And that’s exactly what appears to be happening in the case of the Michigan “Class A” auto dealer license application. With a prohibitive law in front of it, Tesla says it filed the application — a decision on which is due shortly as a way to help it figure out why it can’t apply for an auto dealer license in Michigan.
“As recently amended, current Michigan law prohibits Tesla from being able to license its own sales and service operations in the state,” a Tesla spokeswoman told Transport Evolved in an email this afternoon. “Submission of the application is intended to seek the Secretary of State’s confirmation of this prohibition. Once confirmed, Tesla will review any options available to the Company to overturn this anti-consumer law.”
But Tesla’s application for a “Class A” dealer license isn’t the only thing going on in Michigan right now when it comes to trying to gain the permissions Tesla needs to sell direct to customers within the state.
Alongside its application for a dealer license, Tesla has been working behind the scenes with The Freedom To Buy Coalition, a conservative organization made up of what some may assume unlikely bedfellows of an automaker usually associated with liberal pro-choice movie stars and tech entrepreneurs. Members include the Michigan Christian Coalition, a traditional right-leaning organization which helped provide much-needed votes on many traditionally conservative ballot issues over the years. As with many similar organizations, the Michigan Christian Coalition is a fan of small government and free-market economics. And that means deregulating the auto franchise industry.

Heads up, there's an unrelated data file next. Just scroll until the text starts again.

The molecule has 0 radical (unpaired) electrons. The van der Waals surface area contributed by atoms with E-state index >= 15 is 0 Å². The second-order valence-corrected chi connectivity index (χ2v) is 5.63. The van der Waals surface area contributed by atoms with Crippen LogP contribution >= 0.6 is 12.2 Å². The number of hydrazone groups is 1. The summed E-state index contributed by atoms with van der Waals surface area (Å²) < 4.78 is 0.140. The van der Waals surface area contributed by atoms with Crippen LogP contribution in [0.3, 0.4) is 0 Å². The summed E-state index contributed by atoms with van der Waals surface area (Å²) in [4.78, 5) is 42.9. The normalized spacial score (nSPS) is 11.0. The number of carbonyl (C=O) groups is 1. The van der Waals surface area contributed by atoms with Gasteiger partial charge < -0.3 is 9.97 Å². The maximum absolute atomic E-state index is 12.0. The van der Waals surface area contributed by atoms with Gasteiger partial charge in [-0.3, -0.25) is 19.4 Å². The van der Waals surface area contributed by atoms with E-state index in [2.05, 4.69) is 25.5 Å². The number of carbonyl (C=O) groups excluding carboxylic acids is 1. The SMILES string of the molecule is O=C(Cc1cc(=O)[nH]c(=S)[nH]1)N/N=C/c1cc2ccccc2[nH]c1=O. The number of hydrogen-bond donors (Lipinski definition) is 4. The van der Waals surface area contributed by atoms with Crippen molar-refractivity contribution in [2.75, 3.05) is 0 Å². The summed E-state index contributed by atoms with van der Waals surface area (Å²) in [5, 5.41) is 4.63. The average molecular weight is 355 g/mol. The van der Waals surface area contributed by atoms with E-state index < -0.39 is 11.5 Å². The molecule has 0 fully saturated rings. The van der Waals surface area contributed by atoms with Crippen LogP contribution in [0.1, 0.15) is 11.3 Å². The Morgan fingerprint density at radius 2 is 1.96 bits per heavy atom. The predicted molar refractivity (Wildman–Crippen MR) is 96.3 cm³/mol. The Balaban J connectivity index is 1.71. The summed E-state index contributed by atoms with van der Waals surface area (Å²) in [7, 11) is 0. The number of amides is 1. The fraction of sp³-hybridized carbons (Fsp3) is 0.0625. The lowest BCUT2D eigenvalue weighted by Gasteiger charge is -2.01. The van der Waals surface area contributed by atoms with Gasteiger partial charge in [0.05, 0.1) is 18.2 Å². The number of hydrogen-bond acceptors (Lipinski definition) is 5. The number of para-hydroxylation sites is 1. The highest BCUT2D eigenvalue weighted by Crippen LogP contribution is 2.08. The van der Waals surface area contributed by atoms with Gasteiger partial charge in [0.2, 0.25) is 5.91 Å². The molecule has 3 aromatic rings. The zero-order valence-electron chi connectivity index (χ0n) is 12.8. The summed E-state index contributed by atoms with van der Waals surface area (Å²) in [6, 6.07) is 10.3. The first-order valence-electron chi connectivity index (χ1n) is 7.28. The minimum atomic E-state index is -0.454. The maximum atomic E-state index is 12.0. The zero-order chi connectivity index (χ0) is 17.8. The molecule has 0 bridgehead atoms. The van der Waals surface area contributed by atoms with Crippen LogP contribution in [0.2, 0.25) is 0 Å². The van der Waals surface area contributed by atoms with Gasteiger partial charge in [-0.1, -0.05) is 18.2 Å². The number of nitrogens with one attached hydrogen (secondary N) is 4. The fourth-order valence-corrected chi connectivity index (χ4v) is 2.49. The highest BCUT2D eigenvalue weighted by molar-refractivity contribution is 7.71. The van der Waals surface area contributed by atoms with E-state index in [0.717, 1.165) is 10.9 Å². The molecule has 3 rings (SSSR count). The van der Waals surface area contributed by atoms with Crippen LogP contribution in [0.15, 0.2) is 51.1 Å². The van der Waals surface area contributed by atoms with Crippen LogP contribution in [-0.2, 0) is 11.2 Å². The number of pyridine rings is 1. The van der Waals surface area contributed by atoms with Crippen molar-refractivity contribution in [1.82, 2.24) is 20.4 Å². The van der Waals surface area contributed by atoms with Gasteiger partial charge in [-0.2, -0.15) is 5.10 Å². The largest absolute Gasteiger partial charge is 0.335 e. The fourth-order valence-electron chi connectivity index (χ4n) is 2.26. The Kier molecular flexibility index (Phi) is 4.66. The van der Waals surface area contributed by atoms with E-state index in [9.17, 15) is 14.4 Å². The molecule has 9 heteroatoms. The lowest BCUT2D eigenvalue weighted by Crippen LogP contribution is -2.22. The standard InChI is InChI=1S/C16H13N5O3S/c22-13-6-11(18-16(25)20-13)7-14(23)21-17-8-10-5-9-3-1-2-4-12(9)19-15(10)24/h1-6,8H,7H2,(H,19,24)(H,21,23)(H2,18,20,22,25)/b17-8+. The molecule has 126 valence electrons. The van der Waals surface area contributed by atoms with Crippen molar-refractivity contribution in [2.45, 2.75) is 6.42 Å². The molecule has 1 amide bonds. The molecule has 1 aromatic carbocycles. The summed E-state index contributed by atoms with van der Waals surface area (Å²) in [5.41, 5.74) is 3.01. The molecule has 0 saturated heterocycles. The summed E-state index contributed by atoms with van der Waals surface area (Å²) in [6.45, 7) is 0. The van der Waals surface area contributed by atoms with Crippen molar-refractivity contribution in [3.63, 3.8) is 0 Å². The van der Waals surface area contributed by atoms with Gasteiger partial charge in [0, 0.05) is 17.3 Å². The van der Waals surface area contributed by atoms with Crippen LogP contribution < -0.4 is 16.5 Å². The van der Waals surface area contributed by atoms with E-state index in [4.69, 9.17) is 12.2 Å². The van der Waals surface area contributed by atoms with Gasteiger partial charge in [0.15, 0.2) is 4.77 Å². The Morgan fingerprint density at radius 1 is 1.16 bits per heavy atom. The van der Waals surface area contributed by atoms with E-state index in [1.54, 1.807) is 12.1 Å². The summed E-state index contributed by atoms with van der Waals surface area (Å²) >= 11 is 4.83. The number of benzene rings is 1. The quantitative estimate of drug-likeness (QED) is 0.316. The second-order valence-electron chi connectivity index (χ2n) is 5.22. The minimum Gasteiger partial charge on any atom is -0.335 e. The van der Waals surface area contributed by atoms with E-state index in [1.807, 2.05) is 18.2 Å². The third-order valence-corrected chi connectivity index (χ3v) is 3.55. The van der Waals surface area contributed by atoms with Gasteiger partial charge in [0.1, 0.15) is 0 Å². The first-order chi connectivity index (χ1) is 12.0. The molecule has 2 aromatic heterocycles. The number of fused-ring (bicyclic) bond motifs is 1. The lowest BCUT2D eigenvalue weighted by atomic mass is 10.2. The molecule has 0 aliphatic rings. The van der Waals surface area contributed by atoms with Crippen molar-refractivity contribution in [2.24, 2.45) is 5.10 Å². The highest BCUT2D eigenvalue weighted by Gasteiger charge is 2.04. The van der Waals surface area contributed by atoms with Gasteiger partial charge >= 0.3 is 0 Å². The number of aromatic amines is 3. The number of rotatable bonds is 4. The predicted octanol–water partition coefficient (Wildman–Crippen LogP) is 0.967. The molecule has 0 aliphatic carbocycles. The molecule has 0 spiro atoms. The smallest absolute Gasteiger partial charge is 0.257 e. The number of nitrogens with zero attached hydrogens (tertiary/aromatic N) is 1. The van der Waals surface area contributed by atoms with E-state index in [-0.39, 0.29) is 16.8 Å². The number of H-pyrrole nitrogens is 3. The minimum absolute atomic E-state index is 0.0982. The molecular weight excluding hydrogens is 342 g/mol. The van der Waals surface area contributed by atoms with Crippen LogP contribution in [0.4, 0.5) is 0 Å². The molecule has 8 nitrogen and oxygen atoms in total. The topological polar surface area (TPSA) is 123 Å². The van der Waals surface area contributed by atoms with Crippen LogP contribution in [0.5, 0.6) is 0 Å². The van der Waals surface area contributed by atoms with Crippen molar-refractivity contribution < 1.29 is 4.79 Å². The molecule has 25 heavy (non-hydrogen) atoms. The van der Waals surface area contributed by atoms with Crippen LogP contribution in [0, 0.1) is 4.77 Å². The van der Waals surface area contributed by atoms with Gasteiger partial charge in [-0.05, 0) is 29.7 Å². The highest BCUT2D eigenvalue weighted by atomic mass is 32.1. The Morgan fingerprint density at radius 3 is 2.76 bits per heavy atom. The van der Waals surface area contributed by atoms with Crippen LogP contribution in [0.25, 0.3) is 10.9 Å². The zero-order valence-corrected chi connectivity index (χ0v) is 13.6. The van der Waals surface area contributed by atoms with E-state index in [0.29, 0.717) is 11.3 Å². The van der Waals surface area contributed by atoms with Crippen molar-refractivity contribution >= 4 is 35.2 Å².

“Consumers want more choices and more convenience,” said Michigan Christian Coalition Chairman Keith den Hollander in a recent public statement. ““They don’t want to be forced by the government to buy their cars from a certain type of monopoly retailer.”
Then there’s Mick Yuille, a 22-year old graduate of the University of Michigan. As Teslarati reports, the Michigan native recently launched a petition to call on the Michigan legislature to repeal its recent law banning Tesla from selling direct to customers within the state, which itself was a clarifying amendment to a preexisting 1981 law.
Under existing state law, he has until June 1, 2016 to collect more than 252,000 signatures on his petition. If successful, his proposal — to repeal the law — will go in front of lawmakers this session. If the legislature decide to act against his petition, Yuille can then see his proposal become a ballot question this November.
For now, the state of Michigan may be far from happy about Tesla’s attempts to sell direct to consumers within the state. And with the legislature’s support from the automotive giants that contribute greatly to the state’s tax coffers, we’re hardly surprised. But with a three-pronged approach, we think it’s only a matter of time before Tesla is allowed to sell to customers within the state.
And if its attempts fail, we think it will only be a matter of time before the U.S. Supreme Court hears a case on the matter.